Insurance agent commission norms to be revisited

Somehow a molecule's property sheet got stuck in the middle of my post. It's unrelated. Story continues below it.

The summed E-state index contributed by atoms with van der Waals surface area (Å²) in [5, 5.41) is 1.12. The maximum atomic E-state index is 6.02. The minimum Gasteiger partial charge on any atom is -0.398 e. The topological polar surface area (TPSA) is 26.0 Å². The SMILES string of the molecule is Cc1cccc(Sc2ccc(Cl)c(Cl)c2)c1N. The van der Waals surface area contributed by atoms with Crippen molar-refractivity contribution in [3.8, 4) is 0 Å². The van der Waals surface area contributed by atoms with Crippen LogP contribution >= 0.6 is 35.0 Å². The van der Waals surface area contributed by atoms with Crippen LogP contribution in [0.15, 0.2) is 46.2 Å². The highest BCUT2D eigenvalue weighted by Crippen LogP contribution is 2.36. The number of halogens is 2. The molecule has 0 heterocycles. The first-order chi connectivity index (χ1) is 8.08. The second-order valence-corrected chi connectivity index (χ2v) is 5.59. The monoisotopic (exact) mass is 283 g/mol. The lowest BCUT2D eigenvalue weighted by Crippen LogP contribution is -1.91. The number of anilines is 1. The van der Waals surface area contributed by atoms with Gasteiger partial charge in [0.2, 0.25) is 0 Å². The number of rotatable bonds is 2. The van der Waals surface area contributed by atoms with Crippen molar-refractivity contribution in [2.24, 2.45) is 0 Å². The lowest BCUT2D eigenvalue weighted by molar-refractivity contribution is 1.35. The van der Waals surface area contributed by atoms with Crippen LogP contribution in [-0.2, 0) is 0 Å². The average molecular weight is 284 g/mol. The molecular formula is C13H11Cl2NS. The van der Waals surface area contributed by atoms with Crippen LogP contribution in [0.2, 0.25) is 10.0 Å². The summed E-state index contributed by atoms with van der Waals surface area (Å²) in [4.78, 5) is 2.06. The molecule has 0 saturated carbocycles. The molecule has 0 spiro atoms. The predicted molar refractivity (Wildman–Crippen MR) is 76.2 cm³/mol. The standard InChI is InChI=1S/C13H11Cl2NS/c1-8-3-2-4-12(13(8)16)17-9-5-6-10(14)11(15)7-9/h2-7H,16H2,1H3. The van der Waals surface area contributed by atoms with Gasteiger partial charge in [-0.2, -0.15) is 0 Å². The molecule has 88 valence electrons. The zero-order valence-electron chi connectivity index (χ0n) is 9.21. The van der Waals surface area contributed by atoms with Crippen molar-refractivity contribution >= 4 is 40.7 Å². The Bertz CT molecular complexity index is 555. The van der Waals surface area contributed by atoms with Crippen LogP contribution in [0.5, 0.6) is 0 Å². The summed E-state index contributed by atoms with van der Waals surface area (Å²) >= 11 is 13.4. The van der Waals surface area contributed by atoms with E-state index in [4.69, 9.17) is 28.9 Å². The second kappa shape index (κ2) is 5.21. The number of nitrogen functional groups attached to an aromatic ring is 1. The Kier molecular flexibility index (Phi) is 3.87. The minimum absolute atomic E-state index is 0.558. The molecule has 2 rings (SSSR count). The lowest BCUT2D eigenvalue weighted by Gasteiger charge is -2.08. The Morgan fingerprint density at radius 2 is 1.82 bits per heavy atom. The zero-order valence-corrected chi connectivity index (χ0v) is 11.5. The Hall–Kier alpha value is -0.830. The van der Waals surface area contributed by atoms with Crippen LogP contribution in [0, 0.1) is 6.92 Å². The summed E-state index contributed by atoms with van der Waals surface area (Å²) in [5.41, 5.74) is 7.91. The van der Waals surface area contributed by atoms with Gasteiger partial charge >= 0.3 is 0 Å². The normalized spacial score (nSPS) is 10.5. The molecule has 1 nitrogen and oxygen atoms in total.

Tuesday 13, January, 2015 The Insurance Laws (Amendment) Ordinance that has made structural changes in the way the insurance industry functions has omitted Section 40A of the erstwhile act. This has sent the insurance regulator to work on a revised commission structure where the existing norms would be revisited. As per Section 40A of the earlier Insurance Act which pertained to limitation of expenditure on commission, no insurance agent would get a commission exceeding 7.5% of the first year's premium, and 2% of each renewal premium payable on the policy, where the policy grants a deferred annuity in consideration or more than one premium. In cases where the policy grants an immediate annuity or a deferred annuity in consideration of a single premium, or where only one premium is payable on the policy, it could not exceed 2% of that premium. In any other case, it could not exceed 35% of the first year's premium, seven and a 0.5% of the second and third year's renewal premium, and thereafter 5% of each renewal premium payable on the policy. Provided that in other case referred above, an insurer, during the first ten years of his business could pay to an insurance agent and an insurance agent may receive from such an insurer, 40% of the first year's premium payable on the policy. Rajeev Kumar, chief and appointed actuary at Bharti AXA Life Insurance explained that in cases of savings policies, it has been proposed to Insurance Regulatory and Development Authority of India (IRDAI) that there should be a balance between the first year and second year commissions. "This will motivate the agent to persuade the customer to keep paying the premiums even in the second year, where the cases of lapsation are high," he said. The traditional product guidelines that were implemented from January 1, 2014 had linked commissions to tenure of a policy. Higher the duration, higher is the commission. Irda has said commission rates for policies with longer tenure would be higher than those for short-term policies. For policies with tenures of at least 12 years, the commissions would be 35% of the premium. There also have been talks about having a fixed salary structure for agents, in order to retain them for a longer duration. A senior executive in a private life insurance firm looking at agency force explained that while at several forums, the need to have fixed salaries for agents has been suggested, a consensus had not been arrived at. "While further details are awaited on how the commissions would be structured after 40A was omitted, some re-framing of the guidelines would be done," he said. There are also proposals on having a commission expense cap, rather than a fixed percentage of commissions. The first year commissions for a life insurance premium are the highest which then taper from the second and third year onwards. Hence, a bulk of the first year premiums in a policy go towards paying commissions. Insurance executives said that there is a need to have a more balanced approach towards commission structures so that they are not skewed towards the first year and also motivate the agent to go out and get renewal premiums from the second year onwards. For a customer too, if the commission structures are revised, the premiums will also be revised. more balanced commission structure between the first and second year of the premium-paying term would mean that the first year premiums would be slightly revised downwards. A fixed structure is not something everyone is in favour of. The chief distribution officer at a mid-size private life insurer explained that with large public and private life insurance companies having a large agency-force, a fixed salary structure can set them back by a huge expense. He added that they would then have to drastically reduce the number of agents, affecting overall business. During 2013-14, the life insurance industry reported an increase in expenses of management in proportion to increase in gross premium collected. The commission expenses ratio (commission expenses as a percentage of premiums) decreased marginally to 6.63% from 6.71% in 2012-13. Overall, while the commission expenses increased in the case of regular premium and renewal premium, there has been a fall in the commission paid towards single premium products. According to IRDAI Annual Report for 2013-14, the contribution of individual agents to the individual new business premium has gone up slightly to 78.40% during 2013-14 compared to that of 2012-13 (77.53%). Life Insurance Corporation of India (LIC) had procured 95.99% of its individual new business premium through individual agents while for the private sector the share of individual agents was 40.09%.

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